6. Broccoli: Separate florets from stems and coarsely chop stems. Place in saucepan. Add a quartered medium onion, 3-5 garlic cloves, 1-inch hunk of peeled fresh ginger, coarsely chopped. Add just enough water to barley cover. Bring up to a boil, simmer until stems are fork tender. Puree until smooth, add cayenne to taste, as well as small amounts of cumin and coriander.
7. Cauliflower: Boil florets in water or stock, with one medium or 2 small peeled waxy potatoes, quartered. Add a quartered onion, a few cloves of garlic, a parmigiano rind if you have. Cook til fork tender, remove herb sprigs, rinds. Puree until smooth. Add dairy or plain soy milk - this is one of the few purees that benefit from dairy or a soy equivalent. Season with grated nutmeg and small amounts of cayenne; garnish with bread crumbs and/or grated parmigiano.
8. Chicken Rice: Can of your favorite commercial low sodium or sodium-free chicken stock, in a saucepan with a thumb-sized hunk of peeled ginger, a whole peeled garlic clove. Bring up to a simmer, and allow broth to infuse with aromatics for about 15 minutes, over low heat. Meanwhile cook your favorite grain - rice, quinoa, pearl barley, and keep on standby. Steam your favorite quick-cooking green in the chicken stock - spinach, tatsoi, bok choy leaves, baby kale - for 1-2 minutes. Spoon grain in soup, pour stock and greens on top. Season with soy sauce or fish sauce, spritz with sesame oil, garnish with sesame seeds. A squirt of chile sauce is nice, too.
9. Chicken rice variation : Fry an egg, cut into strips and top over rice. Maybe you've got some leftover chicken from last night's dinner. Add it to the mix.
10. Chicken rice -- vegetarian variation: Make a quick veggie stock with a quartered onion, 2 whole peeled garlic cloves, that hunk of peeled ginger. Bring up to a boil, simmer for about 20 minutes. Strain and use as soup base.
In addition to greens, add diced tofu. In addition to sesame oil and seeds, chopped scallions are a tasty garnish here.
11. White bean puree: In a saucepan, cook ½ chopped onion and 1-2 cloves chopped garlic in olive oil. Add ½ chopped seeded chile, if you like it hot. Cook until onions are soft, about 3-4 minutes, then add 1-2 cans of drained white beans and enough of your favorite canned stock to cover. Add a sprig of rosemary and cook until at a lively simmer. Remove rosemary, and puree until desired consistency. Add a few strips of roasted red pepper for beautiful color and richness. Add more liquid as necessary. Return to pot, and warm until ready to serve. Garnish with olive oil and coarse salt. Croutons are nice here as well.
12. White bean variation: Chopped ham and/or bacon cooked with onions and garlic. Remove meat, reserve as garnish. Cook beans and broth together, add chopped bok choy, garnish with ½ lemon and chopped fresh cilantro and/or parsley.
13. Canned chickpea concoction with an Indian twist:
Cook onion, garlic, ginger and chile in oil. Add ground coriander, cumin, turmeric and cayenne, and stir with a wooden spoon. Add drained chickpeas, stir to coat, and add a 28-ounce can of tomato puree or chopped tomatoes. Bring up to a boil, then cook at a simmer, until desired texture. Garnish with toasted caraway or cumin seeds.
14. Chick pea variation, with lots of lemon and garlic: Cook 6-8 cloves of chopped garlic and an onion in oil. Add chopped fresh chile or red pepper flakes. Add 2 cans of drained chickpeas, stir to coat, then add choice of stock (enough to cover - at least six cups). Bring to a boil, then on a simmer, add one bunch of chard and cook til tender, about 10 minutes. Squeeze the juice of 2 lemons at end. For bulk, add pearl barley or orzo when adding chickpeas.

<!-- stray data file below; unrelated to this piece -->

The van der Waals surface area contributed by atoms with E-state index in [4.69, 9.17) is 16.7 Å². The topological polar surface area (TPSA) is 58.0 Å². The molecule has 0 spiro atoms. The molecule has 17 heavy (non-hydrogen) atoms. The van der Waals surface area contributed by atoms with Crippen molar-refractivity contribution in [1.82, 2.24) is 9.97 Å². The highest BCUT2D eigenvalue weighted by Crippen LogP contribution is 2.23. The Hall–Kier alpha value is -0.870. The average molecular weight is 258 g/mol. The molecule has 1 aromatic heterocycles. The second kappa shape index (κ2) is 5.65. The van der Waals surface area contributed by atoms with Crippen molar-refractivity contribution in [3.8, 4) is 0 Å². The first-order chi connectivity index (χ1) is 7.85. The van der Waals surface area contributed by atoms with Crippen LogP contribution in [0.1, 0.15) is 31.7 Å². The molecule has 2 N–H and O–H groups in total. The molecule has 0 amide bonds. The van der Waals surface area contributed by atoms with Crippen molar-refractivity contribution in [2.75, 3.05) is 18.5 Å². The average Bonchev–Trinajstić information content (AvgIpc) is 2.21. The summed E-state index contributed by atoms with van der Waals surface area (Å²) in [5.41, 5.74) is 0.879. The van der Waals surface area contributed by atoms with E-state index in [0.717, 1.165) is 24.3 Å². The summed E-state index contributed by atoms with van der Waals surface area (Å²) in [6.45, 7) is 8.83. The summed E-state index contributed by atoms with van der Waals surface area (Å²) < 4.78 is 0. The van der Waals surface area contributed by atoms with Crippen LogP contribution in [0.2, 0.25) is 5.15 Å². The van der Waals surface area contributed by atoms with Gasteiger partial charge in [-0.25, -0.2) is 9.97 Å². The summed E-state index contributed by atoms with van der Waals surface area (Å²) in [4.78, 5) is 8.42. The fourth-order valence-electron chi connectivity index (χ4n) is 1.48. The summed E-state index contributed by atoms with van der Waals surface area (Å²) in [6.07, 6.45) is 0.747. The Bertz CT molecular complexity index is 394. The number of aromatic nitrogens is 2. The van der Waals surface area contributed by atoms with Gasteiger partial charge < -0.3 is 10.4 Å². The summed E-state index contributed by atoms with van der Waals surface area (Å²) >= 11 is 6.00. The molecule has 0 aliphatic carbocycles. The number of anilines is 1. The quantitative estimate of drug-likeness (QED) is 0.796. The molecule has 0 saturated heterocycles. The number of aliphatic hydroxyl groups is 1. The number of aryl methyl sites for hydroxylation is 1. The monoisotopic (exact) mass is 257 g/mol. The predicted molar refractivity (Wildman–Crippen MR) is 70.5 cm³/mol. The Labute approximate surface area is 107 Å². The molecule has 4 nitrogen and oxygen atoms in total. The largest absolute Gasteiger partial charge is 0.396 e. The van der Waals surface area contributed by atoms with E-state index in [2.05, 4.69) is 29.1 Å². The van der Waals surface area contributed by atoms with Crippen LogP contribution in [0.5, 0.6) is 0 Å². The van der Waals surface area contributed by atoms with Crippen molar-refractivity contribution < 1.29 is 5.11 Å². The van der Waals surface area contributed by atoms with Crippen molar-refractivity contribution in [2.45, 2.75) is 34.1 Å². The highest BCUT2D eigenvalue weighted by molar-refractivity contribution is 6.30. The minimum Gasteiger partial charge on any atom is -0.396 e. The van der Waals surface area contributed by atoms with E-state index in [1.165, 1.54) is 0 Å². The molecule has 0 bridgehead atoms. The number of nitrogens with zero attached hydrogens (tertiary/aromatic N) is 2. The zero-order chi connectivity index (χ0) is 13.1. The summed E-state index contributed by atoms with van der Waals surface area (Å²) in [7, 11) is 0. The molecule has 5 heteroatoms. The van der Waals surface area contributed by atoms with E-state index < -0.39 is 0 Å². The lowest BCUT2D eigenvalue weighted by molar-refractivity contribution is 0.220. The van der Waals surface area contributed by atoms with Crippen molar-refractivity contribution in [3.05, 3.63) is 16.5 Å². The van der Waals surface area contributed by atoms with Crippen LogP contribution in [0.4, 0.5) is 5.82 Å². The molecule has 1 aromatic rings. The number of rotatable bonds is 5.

15. Variation, on a variation: Use spinach instead of chard; garnish with pine nuts and a smidge of feta cheese.
16. A carrot-y thing: In a few tablespoons of oil in a saucepan over medium heat, cook onions and/or leeks until soft, then add a handful of peeled chopped carrots. Cover with stock of choice. Add a bay leaf. Bring up to a boil, then cook at a simmer until carrots are tender, about 30 minutes. Puree; season with cayenne or smoked paprika, ground ginger. In a separate skillet, toast caraway seeds or cumin seeds in a smidge of oil. Add seeds to warmed puree. Good garnishes include chopped fresh parsley or finely minced sage. I also like a little roasted garlic here.
17. Mushroom-barley combo: In oil, cook diced shallots (or onions), garlic and thyme, and cook until soft and a bit golden.
Add about one pound mushrooms (preferably mixed) and allow to brown. (Avoid pouring into one heap, as they'll be crowded and steam rather than sauté). When mushrooms are good and brown, feel free to add a little red wine, sherry or stock to loosen anything stuck to bottom of pan. Add stock (water is acceptable, but your favorite veggie broth is good too), ½ cup of pearl barley, bring up to a boil, reduce heat, cover and cook until barley is tender, at least 45 minutes.
18. Winter squash puree: Peel, seed and dice your favorite variety. Throw in a quartered onion, lots of thyme and/or rosemary sprigs. Add water, stock of choice. Cook until squash is tender, about 30 minutes. Puree; season with a smidge of cayenne or smoked paprika .
19. Squash variation: With liquid, add a can of diced tomatoes. When squash is tender, add a bunch of cleaned spinach, kale or chard leaves, torn, and allow to cook 5 minutes. For more bulk, add a can of white beans and cook for an additional ten minutes. Garnish: grated cheese of choice.
20. Canned tomato goodie: In a saucepan with a few tablespoons of oil, cook chopped onion, garlic and bell pepper. Add celery if this is of interest. When onions are soft, add a 28-ounce of your favorite canned whole tomatoes. For extra flavor, a splash of wine is nice here. For brothier results, either add water, stock or an additional can of tomatoes. For bulk, add ½ cup orzo or barley to the broth and allow to cook. Orzo will take about 15 minutes; barley takes at least 45 minutes. Possible add-ons: grated cheese, chopped anchovies, capers, chopped fresh parsley.
Here's some rough and ready ideas I posted previously.